Amazing Spider-Man #619

Story by
Art by
Marcos Martin
Colors by
Javier Rodriguez
Letters by
Joe Caramagna
Cover by
Marvel Comics

I love that editor Steve Wacker has used "Amazing Spider-Man" as an artist showcase for the now-well-past-the-"Brand-New-Day"-status-quo. It's a brilliant way to deliver serialized superhero comics, overall, with a thrice-monthly shipping schedule to keep the narrative momentum going, plenty of collaboration between rotating writers (led by the puppet masters known as the "Spidey Brain Trust," or, in this issue, "Web-Heads"), and artists who come in, provide a dash of their own unique energy for an arc, and then flit off into the ether.

Spider-Man, as a character, as a concept, as a series, lends itself better to such treatment than, say, "Daredevil," who is such a singular character, with such a narrow scope in even the best Daredevil comics, that he benefits from steady creative teams. But the manic, hyperactive "Amazing Spider-Man" flourishes when you bring in guys like Fred Van Lente and Javier Pulido and then come right back with Dan Slott and Marcos Martin within the month. Not that Pulido and Martin are strikingly different artists, but mix in a Canete, a Fiumara, a Romita, Jr., a Kitson over the past year, and you see the spectrum of superhero splendor.

All of which is a long-winded way of saying that "Amazing Spider-Man" #619 is a good comic, and it's even better when considered as part of this intelligent and fun approach the Spidey offices have taken to delivering the series.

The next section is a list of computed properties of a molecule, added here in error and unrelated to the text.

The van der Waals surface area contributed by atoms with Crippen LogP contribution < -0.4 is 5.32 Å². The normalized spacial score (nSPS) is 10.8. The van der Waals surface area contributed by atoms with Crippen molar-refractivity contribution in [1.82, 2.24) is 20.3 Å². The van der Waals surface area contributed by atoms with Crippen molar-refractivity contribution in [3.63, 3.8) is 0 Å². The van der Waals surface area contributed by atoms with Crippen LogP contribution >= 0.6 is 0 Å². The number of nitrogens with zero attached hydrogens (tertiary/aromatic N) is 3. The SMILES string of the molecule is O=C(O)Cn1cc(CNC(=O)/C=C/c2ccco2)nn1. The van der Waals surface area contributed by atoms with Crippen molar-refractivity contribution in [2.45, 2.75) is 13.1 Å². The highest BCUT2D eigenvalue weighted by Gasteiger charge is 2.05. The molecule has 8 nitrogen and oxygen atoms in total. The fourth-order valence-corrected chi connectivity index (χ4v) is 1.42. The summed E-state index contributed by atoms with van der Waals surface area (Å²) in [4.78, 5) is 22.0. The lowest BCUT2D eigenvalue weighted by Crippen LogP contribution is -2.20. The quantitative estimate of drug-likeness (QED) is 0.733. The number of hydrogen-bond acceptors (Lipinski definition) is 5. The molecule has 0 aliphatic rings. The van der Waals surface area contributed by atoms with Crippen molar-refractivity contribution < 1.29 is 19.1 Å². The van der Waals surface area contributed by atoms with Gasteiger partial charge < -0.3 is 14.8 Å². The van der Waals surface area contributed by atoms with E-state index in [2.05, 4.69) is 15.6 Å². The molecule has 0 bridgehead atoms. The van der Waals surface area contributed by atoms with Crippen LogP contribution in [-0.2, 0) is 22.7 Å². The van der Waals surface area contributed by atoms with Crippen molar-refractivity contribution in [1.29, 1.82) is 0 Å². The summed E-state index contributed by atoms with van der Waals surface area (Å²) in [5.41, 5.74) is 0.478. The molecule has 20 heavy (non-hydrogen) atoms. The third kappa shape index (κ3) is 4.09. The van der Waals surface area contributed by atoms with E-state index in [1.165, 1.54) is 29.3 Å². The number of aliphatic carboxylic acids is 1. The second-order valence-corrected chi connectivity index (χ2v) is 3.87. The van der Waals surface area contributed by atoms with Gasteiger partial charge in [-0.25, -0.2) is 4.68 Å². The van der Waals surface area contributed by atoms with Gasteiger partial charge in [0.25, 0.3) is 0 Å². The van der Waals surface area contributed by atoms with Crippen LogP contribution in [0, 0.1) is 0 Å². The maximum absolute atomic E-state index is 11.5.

Here, Martin gives us a few cleverly-drawn pages (though nothing quite as astonishing as the double-pager from last issue), and Slott keeps the action bopping from scene to scene. We get flashbacks and quick cuts. I would call it cinematic, but that term is too small-scale for the fast-and-loose narrative of this issue, an issue about supervillain gangland dust-ups with Mysterio pulling the strings.

We get doses of Mr. Negative, Hammerhead, plenty of Silvermane, and a few glimpses of Mysterio, as the man behind the curtain. Martin draws Mysterio as a whirlwind of manipulation, as a conductor of his own evil orchestra. Yes, he still has the fishbowl helmet, but Martin gives him a cartoony menace that's fun and frightening. He's messing with Spider-Man's life from the inside, using characters from his past (and his friends' past) to keep him off-balance, while playing the thick-headed gangsters off one another.

"Amazing Spider-Man" #619. It won't teach you any important life lessons or lead you to reconsider the comic book art form, but it will sweep you up into an energetic world of high superheroics and lowlife crime. And it's pretty to look at, too.

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